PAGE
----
Eddy-driven transports in the Antarctic Circumpolar Current
Professor Dr. Carsten Eden
Institut für Meereskunde
In the Southern Ocean, eddy-driven transports can be as large as mean transports. In particular the meridional, cross frontal transports are affected or even controlled by meso-scale eddy activity. On the other hand, these transports set the role of the Southern Ocean as a major oceanic sink in the global carbon cycle. In ocean models, such variability has to be adequately resolved or parameterised. The parameterisation by Gent and McWilliams (1990) is currently used to account for such eddy-driven transports, in which the so-called thickness diffusivity K has to be specified. Only a rough order of I magnitude is currently known for «, but, in particular in the Southern Ocean, the choice of K strongly affects meridional transports of mass and tracers and is therefore of crucial importance to quantify the role of the Southern Ocean in the climate system and the global carbon cycle. It is proposed to estimate the thickness diffusivity K in the Southern Ocean from synthetic data of an existing realistic eddy-resolving ocean model. While previous attempts highlight the problem of rotational eddy fluxes which complicate the estimation procedure, it has been recently shown that the definition and use of physically meaningful rotational fluxes reduces this problem. Therefore, reliable estimates of K in the Southern Ocean appear possible for the first time. Furthermore, it is proposed to estimate relations between mean quantities predicted by ocean models and thickness diffusivity, necessary in order to build a self-consistent eddy parameterisation.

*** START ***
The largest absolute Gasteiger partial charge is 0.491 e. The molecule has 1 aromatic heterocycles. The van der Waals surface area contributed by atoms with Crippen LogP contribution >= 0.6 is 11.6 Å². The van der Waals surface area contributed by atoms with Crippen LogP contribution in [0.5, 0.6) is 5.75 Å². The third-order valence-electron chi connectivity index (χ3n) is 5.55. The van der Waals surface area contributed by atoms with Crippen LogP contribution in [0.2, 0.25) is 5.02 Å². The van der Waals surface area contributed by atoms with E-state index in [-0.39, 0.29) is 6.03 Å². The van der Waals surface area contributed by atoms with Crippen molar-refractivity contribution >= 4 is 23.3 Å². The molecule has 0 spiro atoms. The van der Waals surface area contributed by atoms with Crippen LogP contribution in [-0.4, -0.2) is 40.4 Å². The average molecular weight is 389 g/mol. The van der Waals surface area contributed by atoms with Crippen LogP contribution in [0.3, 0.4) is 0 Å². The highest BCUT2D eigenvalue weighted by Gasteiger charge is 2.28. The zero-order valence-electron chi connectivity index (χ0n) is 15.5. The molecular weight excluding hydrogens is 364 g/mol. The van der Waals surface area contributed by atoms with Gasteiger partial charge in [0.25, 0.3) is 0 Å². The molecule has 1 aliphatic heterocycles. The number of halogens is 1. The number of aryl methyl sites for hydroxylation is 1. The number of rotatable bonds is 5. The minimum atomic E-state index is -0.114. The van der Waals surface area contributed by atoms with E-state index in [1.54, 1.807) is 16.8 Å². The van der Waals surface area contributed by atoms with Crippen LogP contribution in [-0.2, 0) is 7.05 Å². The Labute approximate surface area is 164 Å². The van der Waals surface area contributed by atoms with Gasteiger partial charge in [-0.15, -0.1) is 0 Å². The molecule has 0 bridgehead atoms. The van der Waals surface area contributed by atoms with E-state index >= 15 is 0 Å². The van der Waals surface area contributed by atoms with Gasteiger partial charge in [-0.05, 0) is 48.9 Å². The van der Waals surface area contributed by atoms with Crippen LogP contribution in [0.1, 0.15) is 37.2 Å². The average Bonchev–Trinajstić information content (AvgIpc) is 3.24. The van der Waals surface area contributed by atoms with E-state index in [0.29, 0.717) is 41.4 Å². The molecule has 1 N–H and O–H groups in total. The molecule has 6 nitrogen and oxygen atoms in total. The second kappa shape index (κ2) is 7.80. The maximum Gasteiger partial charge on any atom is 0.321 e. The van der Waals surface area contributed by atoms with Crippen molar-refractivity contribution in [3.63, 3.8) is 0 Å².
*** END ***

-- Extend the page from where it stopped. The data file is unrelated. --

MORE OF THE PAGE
Förderung von 2006 bis 2011